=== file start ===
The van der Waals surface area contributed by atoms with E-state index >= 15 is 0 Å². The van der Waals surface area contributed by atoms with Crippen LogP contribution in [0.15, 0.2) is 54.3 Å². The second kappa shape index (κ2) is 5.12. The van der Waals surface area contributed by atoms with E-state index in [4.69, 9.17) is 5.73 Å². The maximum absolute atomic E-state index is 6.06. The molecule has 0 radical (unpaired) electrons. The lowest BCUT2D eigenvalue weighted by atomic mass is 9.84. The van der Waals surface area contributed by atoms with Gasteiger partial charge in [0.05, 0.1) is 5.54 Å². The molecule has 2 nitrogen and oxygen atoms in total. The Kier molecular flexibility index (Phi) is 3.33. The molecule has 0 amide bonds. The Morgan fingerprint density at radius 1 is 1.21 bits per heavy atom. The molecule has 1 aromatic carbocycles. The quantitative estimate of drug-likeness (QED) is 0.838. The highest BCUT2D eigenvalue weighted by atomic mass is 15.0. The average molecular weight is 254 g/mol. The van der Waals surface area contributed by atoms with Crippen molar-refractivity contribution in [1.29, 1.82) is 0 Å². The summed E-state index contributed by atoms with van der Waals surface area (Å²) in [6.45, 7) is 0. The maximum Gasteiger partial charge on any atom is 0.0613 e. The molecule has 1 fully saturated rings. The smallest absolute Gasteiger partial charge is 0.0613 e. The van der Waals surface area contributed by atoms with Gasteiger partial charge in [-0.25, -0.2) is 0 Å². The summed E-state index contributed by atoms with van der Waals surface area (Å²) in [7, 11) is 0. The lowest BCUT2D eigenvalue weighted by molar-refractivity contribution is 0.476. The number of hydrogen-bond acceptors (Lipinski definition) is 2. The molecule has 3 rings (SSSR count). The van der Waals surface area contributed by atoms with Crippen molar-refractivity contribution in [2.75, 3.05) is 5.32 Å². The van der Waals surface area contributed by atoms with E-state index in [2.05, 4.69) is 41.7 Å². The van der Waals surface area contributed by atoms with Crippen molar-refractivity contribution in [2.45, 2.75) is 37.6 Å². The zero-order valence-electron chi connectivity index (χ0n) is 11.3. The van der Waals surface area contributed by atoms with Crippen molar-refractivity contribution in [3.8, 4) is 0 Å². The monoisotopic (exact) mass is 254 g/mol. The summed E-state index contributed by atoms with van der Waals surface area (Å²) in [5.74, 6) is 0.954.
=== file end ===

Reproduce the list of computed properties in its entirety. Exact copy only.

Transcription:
The van der Waals surface area contributed by atoms with E-state index >= 15 is 0 Å². The van der Waals surface area contributed by atoms with Crippen LogP contribution in [0.15, 0.2) is 54.3 Å². The second kappa shape index (κ2) is 5.12. The van der Waals surface area contributed by atoms with E-state index in [4.69, 9.17) is 5.73 Å². The maximum absolute atomic E-state index is 6.06. The molecule has 0 radical (unpaired) electrons. The lowest BCUT2D eigenvalue weighted by atomic mass is 9.84. The van der Waals surface area contributed by atoms with Gasteiger partial charge in [0.05, 0.1) is 5.54 Å². The molecule has 2 nitrogen and oxygen atoms in total. The Kier molecular flexibility index (Phi) is 3.33. The molecule has 0 amide bonds. The Morgan fingerprint density at radius 1 is 1.21 bits per heavy atom. The molecule has 1 aromatic carbocycles. The quantitative estimate of drug-likeness (QED) is 0.838. The highest BCUT2D eigenvalue weighted by atomic mass is 15.0. The average molecular weight is 254 g/mol. The van der Waals surface area contributed by atoms with Crippen molar-refractivity contribution in [1.29, 1.82) is 0 Å². The summed E-state index contributed by atoms with van der Waals surface area (Å²) in [6.45, 7) is 0. The maximum Gasteiger partial charge on any atom is 0.0613 e. The molecule has 1 fully saturated rings. The smallest absolute Gasteiger partial charge is 0.0613 e. The van der Waals surface area contributed by atoms with Gasteiger partial charge in [-0.25, -0.2) is 0 Å². The summed E-state index contributed by atoms with van der Waals surface area (Å²) in [7, 11) is 0. The lowest BCUT2D eigenvalue weighted by molar-refractivity contribution is 0.476. The number of hydrogen-bond acceptors (Lipinski definition) is 2. The molecule has 3 rings (SSSR count). The van der Waals surface area contributed by atoms with Crippen molar-refractivity contribution in [2.75, 3.05) is 5.32 Å². The van der Waals surface area contributed by atoms with E-state index in [2.05, 4.69) is 41.7 Å². The van der Waals surface area contributed by atoms with Crippen molar-refractivity contribution in [2.45, 2.75) is 37.6 Å². The zero-order valence-electron chi connectivity index (χ0n) is 11.3. The van der Waals surface area contributed by atoms with Crippen molar-refractivity contribution in [3.8, 4) is 0 Å². The monoisotopic (exact) mass is 254 g/mol. The summed E-state index contributed by atoms with van der Waals surface area (Å²) in [5.74, 6) is 0.954.